One of the magical elements of the latest Narnia film, The Voyage of the Dawn Treader, is a menacing green mist that preys on characters’ vulnerabilities and takes advantage of their weaknesses and desires. As one character puts it, « It seeks to corrupt all goodness – to steal the light from this world. » It fell to Cinesite to figure out how to do justice to that idea, combining realistic simulations of the mist with subtle performance-animation aspects that would bring the smoky tentacles to life.
Cinesite’s work revolved around a proprietary tool that the crew has built inside Houdini, called csSmoke. The tool had to be developed further than ever to execute the effects for Dawn Treader. As 3D supervisor Stephane Paris explains, the challenge was to place the mist in that middle ground between reality and the imagination.
« The filmmakers wanted something not physical, but not too ghostly at the same time, » Paris says. « The mist is an idea. It’s temptation. It’s evil. You never know what its intention is. They wanted something you can fear. So it was all about attitude and animation. It was difficult and really exciting to find a way to make that happen. »
Cinesite’s approach to the animation evolved through a back-and-forth with the film’s VFX supervisor, Angus Bickerton. First, Cinesite delivered 2D concept images helping establish the basic look of the smoke – it would glow from the inside, with different aspects of shadow and light visible in its mass.
To set it in motion, Cinesite started by animating a cylinder and having it drive the particle simulations. « That was not enough, » Paris recalls. « It needed more character. » So instead of plain-vanilla cylinders, animators used eel characters to give the mist’s movements a more nuanced quality.
But since that animation was driving the complex fluid simulations that would create the smoky mist effect, it was important that the team kept a close eye on how each animation decision affected the look of the particles. « It was tricky to create a nice animation with accelerations and decelerations, » Paris says. « Normally, when you slow down the movement of something like that, you have an accumulation of particles, and then when you accelerate you suddenly have nothing. The main problem was achieving regularity in the particle emissions, and making sure we weren’t breaking the simulation at the same time. We were refining the rig on a shot-by-shot basis. » The mist was roto’d into scenes on the deck of the Dawn Treader, where Cinesite had to make sure it integrated smoothly with the live-action blue-screen footage.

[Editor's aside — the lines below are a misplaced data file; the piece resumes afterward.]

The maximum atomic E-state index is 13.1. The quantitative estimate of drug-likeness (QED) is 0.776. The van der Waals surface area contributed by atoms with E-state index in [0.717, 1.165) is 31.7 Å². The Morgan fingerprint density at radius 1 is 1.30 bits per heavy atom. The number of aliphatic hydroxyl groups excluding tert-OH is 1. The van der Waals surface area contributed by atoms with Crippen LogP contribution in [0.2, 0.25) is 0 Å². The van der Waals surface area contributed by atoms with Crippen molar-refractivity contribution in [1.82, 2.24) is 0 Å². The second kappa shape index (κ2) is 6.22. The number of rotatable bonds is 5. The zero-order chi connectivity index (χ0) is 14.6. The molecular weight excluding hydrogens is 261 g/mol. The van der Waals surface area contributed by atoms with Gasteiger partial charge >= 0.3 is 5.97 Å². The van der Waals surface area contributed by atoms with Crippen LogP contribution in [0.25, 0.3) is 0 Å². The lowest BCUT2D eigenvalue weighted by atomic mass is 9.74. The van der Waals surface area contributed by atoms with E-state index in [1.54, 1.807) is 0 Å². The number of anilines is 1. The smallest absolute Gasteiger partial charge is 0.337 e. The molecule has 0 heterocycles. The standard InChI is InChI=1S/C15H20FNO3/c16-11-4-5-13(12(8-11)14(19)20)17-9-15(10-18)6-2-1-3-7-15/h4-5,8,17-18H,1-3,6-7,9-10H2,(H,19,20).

At one point, Cinesite was called upon to embellish the on-screen appearance of Tilda Swinton, who reprised her role as the White Witch. But this time she wasn’t really the White Witch. « In the story, Edmund had a relationship with the White Witch, and here the mist is taking her shape in order to manipulate him, » Paris says. « Edmund knew the character, so she had to be recognisable, and we had to make sure we didn’t kill Swinton’s performance. »
A digital double was created for every aspect of Swinton’s performance, including lip-sync. That model was used to drive fluid simulations off her body in the final shots, recreating her as a smoky, ill-intentioned version of herself. On set, Swinton’s hair was covered, and Cinesite created a floating hair simulation, as though she were underwater, and emitted some fluids from that hair to create more smoke. « The most complicated thing was putting all of that together in the comp to make her look beautiful but scary at the same time, » Paris says. « It took a huge number of passes, but it gave us the freedom to create the character in that way. »
The project represents a significant first for Cinesite – the facility has never before completed an entire project in Nuke. Staying in a single compositing package can make working on elaborate composites more straightforward. « When you look at the Dawn Treader boat in the mist near the end of the film, they’re surrounded by a huge amount of fog, » Paris says. « That’s at least seven layers of 3D smoke to make sure all the light interactions are working properly, and three or four layers of 2D fog on top of that. Because we were using only Nuke, we were able to share a lot of assets and geometry in the composite.
« Our environment for that sequence was just geometry with matte paintings projected and animated directly in Nuke. I think that was the first time we did it that way here. »